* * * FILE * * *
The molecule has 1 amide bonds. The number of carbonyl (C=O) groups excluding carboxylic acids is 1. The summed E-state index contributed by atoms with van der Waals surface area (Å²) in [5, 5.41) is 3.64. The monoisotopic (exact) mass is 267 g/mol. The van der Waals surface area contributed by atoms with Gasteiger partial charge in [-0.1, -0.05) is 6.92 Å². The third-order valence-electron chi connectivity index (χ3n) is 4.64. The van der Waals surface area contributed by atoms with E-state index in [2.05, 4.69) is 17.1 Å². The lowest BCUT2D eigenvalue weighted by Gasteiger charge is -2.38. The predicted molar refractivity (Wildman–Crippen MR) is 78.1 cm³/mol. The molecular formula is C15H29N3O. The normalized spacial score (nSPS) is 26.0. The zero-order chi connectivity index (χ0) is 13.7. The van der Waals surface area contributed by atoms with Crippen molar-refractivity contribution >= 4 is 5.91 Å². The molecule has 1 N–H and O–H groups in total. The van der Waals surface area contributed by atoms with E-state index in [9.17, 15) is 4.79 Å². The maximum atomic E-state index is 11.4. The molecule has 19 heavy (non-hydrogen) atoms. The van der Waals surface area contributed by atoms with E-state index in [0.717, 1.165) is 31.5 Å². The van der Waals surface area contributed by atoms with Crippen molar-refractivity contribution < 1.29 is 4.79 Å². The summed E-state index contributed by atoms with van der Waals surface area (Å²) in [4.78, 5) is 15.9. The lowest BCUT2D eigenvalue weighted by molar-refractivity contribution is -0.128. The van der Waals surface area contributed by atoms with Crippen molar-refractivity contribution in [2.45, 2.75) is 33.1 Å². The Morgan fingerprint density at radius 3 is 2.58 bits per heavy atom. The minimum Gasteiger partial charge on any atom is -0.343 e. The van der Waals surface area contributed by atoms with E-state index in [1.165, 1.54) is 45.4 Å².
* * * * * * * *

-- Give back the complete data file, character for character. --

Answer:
The molecule has 1 amide bonds. The number of carbonyl (C=O) groups excluding carboxylic acids is 1. The summed E-state index contributed by atoms with van der Waals surface area (Å²) in [5, 5.41) is 3.64. The monoisotopic (exact) mass is 267 g/mol. The van der Waals surface area contributed by atoms with Gasteiger partial charge in [-0.1, -0.05) is 6.92 Å². The third-order valence-electron chi connectivity index (χ3n) is 4.64. The van der Waals surface area contributed by atoms with E-state index in [2.05, 4.69) is 17.1 Å². The lowest BCUT2D eigenvalue weighted by Gasteiger charge is -2.38. The predicted molar refractivity (Wildman–Crippen MR) is 78.1 cm³/mol. The molecular formula is C15H29N3O. The normalized spacial score (nSPS) is 26.0. The zero-order chi connectivity index (χ0) is 13.7. The van der Waals surface area contributed by atoms with Crippen molar-refractivity contribution >= 4 is 5.91 Å². The molecule has 1 N–H and O–H groups in total. The van der Waals surface area contributed by atoms with E-state index in [9.17, 15) is 4.79 Å². The maximum atomic E-state index is 11.4. The molecule has 19 heavy (non-hydrogen) atoms. The van der Waals surface area contributed by atoms with E-state index in [0.717, 1.165) is 31.5 Å². The van der Waals surface area contributed by atoms with Crippen molar-refractivity contribution < 1.29 is 4.79 Å². The summed E-state index contributed by atoms with van der Waals surface area (Å²) in [4.78, 5) is 15.9. The lowest BCUT2D eigenvalue weighted by molar-refractivity contribution is -0.128. The van der Waals surface area contributed by atoms with Crippen molar-refractivity contribution in [2.45, 2.75) is 33.1 Å². The Morgan fingerprint density at radius 3 is 2.58 bits per heavy atom. The minimum Gasteiger partial charge on any atom is -0.343 e. The van der Waals surface area contributed by atoms with E-state index in [1.165, 1.54) is 45.4 Å².